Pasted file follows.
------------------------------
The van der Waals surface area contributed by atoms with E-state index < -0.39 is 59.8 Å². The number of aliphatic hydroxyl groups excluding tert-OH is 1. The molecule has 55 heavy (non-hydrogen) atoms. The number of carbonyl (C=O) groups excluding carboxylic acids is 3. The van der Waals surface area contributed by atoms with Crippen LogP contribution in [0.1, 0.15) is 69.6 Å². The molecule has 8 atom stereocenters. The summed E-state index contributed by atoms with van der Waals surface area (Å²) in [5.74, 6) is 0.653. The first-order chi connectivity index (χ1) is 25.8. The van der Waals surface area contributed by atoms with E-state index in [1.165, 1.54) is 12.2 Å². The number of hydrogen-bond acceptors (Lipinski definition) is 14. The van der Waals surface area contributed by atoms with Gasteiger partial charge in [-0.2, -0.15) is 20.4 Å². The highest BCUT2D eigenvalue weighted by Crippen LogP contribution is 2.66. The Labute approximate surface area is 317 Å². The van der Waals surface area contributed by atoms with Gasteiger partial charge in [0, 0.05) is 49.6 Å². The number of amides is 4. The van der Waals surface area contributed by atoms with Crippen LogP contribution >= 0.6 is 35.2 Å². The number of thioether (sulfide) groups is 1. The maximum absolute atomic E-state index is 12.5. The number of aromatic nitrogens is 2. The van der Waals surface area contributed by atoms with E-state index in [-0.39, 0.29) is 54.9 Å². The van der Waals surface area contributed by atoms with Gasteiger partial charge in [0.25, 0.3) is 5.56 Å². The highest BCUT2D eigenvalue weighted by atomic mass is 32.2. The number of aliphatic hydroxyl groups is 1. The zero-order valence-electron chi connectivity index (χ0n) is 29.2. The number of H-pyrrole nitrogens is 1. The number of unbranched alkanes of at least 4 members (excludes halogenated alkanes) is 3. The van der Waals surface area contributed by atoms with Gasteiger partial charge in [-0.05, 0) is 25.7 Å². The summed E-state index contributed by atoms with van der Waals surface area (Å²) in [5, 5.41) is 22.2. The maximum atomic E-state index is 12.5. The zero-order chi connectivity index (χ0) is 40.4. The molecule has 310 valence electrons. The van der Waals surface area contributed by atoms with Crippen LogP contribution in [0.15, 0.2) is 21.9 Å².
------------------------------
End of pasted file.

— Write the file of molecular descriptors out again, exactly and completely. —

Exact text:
The van der Waals surface area contributed by atoms with E-state index < -0.39 is 59.8 Å². The number of aliphatic hydroxyl groups excluding tert-OH is 1. The molecule has 55 heavy (non-hydrogen) atoms. The number of carbonyl (C=O) groups excluding carboxylic acids is 3. The van der Waals surface area contributed by atoms with Crippen LogP contribution in [0.1, 0.15) is 69.6 Å². The molecule has 8 atom stereocenters. The summed E-state index contributed by atoms with van der Waals surface area (Å²) in [5.74, 6) is 0.653. The first-order chi connectivity index (χ1) is 25.8. The van der Waals surface area contributed by atoms with E-state index in [1.165, 1.54) is 12.2 Å². The number of hydrogen-bond acceptors (Lipinski definition) is 14. The van der Waals surface area contributed by atoms with Gasteiger partial charge in [-0.2, -0.15) is 20.4 Å². The highest BCUT2D eigenvalue weighted by Crippen LogP contribution is 2.66. The Labute approximate surface area is 317 Å². The van der Waals surface area contributed by atoms with Gasteiger partial charge in [0, 0.05) is 49.6 Å². The number of amides is 4. The van der Waals surface area contributed by atoms with Crippen LogP contribution >= 0.6 is 35.2 Å². The number of thioether (sulfide) groups is 1. The maximum absolute atomic E-state index is 12.5. The number of aromatic nitrogens is 2. The van der Waals surface area contributed by atoms with E-state index in [-0.39, 0.29) is 54.9 Å². The van der Waals surface area contributed by atoms with Gasteiger partial charge in [0.25, 0.3) is 5.56 Å². The highest BCUT2D eigenvalue weighted by atomic mass is 32.2. The number of aliphatic hydroxyl groups is 1. The zero-order valence-electron chi connectivity index (χ0n) is 29.2. The number of H-pyrrole nitrogens is 1. The number of unbranched alkanes of at least 4 members (excludes halogenated alkanes) is 3. The van der Waals surface area contributed by atoms with Gasteiger partial charge in [-0.05, 0) is 25.7 Å². The summed E-state index contributed by atoms with van der Waals surface area (Å²) in [5, 5.41) is 22.2. The maximum atomic E-state index is 12.5. The zero-order chi connectivity index (χ0) is 40.4. The molecule has 310 valence electrons. The van der Waals surface area contributed by atoms with Crippen LogP contribution in [0.15, 0.2) is 21.9 Å².